The Two Towers
How we cite our quotes:
He gazed back along the way that they had come towards the night gathering in the East. "There is something strange at work in this land. I distrust the silence. I distrust even the pale Moon. The stars are faint; and I am weary as I have seldom been before, weary as no Ranger should be with a clear trail to follow. There is some will that lends speed to our foes and sets an unseen barrier before us: a weariness that is in the heart more than in the limb."
"Saruman!" muttered Aragorn. "But he shall not turn us back! Halt we must once more; for, see! Even the Moon is falling into gathering cloud. But north lies our road between down and fen when day returns. (3.2.69,71)
Because The Two Towers is the middle episode of a trilogy, we can't go straight to tackling Sauron. There has to be an intermediate villain that they can fight, someone dangerous, but not quite as bad as the actual Dark Lord himself. Someone with a lot of power, but not so much that it's overwhelming. That would be Saruman, who has some serious mental mojo. He is good at manipulating and influencing other people's minds, so it's no wonder Aragorn, Gimli, and Legolas feel so exhausted, with the mind of Saruman pressing on them.
"An Ent?" said Merry. "What's that? But what do you call yourself? What's your real name?"
"Hoo now!" replied Treebeard. "Hoo! Now that would be telling! Not so hasty. And I am doing the asking. You are in my country. What are you, I wonder? I cannot place you." (3.4.25-6)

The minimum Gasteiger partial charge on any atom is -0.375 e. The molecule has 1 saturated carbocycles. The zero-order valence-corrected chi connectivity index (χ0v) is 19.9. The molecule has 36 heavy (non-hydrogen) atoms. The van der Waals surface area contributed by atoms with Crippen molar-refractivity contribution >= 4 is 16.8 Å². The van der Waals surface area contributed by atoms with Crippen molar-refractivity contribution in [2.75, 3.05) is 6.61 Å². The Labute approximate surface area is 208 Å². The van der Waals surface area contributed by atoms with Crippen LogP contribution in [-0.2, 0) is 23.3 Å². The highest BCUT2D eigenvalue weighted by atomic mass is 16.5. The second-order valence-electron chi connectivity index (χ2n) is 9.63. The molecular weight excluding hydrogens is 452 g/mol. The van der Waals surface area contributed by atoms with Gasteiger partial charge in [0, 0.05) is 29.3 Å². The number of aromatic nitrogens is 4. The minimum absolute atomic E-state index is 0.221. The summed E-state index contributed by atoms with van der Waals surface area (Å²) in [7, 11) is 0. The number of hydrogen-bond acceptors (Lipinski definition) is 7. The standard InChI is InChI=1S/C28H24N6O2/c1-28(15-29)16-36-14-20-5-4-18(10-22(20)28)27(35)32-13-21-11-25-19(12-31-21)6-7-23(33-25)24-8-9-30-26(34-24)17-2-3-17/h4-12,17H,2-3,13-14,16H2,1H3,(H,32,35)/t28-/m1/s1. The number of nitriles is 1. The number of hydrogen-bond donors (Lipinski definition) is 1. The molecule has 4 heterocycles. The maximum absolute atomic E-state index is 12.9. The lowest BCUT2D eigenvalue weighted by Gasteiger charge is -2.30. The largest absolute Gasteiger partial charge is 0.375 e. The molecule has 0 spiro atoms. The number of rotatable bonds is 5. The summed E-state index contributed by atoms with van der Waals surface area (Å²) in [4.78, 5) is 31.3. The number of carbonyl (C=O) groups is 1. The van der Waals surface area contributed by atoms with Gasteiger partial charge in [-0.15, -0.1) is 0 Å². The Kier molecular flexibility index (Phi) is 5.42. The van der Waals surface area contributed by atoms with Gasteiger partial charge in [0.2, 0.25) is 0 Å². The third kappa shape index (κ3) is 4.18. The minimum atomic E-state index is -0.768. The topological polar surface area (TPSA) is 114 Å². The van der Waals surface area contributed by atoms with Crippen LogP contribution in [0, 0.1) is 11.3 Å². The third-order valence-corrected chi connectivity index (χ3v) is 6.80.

We know from the fairytale of the gnome Rumpelstiltskin that names have huge power in the world of folklore. Treebeard's reluctance to tell Merry what he calls himself suggests that the power of names endures in Middle-earth as well. This explains why it matters so much that many of the characters have multiple names—especially Aragorn son of Arathorn, a.k.a. Strider, a.k.a. Elessar, a.k.a. Estel, a.k.a. who knows what else. Keeping your real name secret is another way of keeping yourself safe from bad mojo.
"Yes, you may still call me Gandalf," he said, and the voice was the voice of their old friend and guide. "Get up, my good Gimli! No blame to you, and no harm done to me. Indeed my friends, none of you have any weapon that could hurt me. Be merry! We meet again. At the turn of the tide. The great storm is coming, but the tide has turned."
"Yes, I am white now," said Gandalf. "Indeed I am Saruman, one might almost say, Saruman as he should have been." (3.5.76,78)
This new Gandalf is a bit of a drama queen, emerging out of the woods dressed in rags so that he has the pleasure of watching the surprised faces of his friends once he reveals himself in all his shiny splendor. We have always had somewhat mixed feelings about Gandalf's transformation from Grey to White: on the one hand, it's cool to have an all-powerful wizard on your side. On the other hand, Gandalf no longer seems like the approachable, amusing wizard of Fellowship of the Ring. He's all high and mighty, with his "none of you have any weapon that could hurt me." He almost seems too powerful to be a proper character anymore, with the flaws that the other characters in the novel have, which can get a bit tiresome, if we're being honest.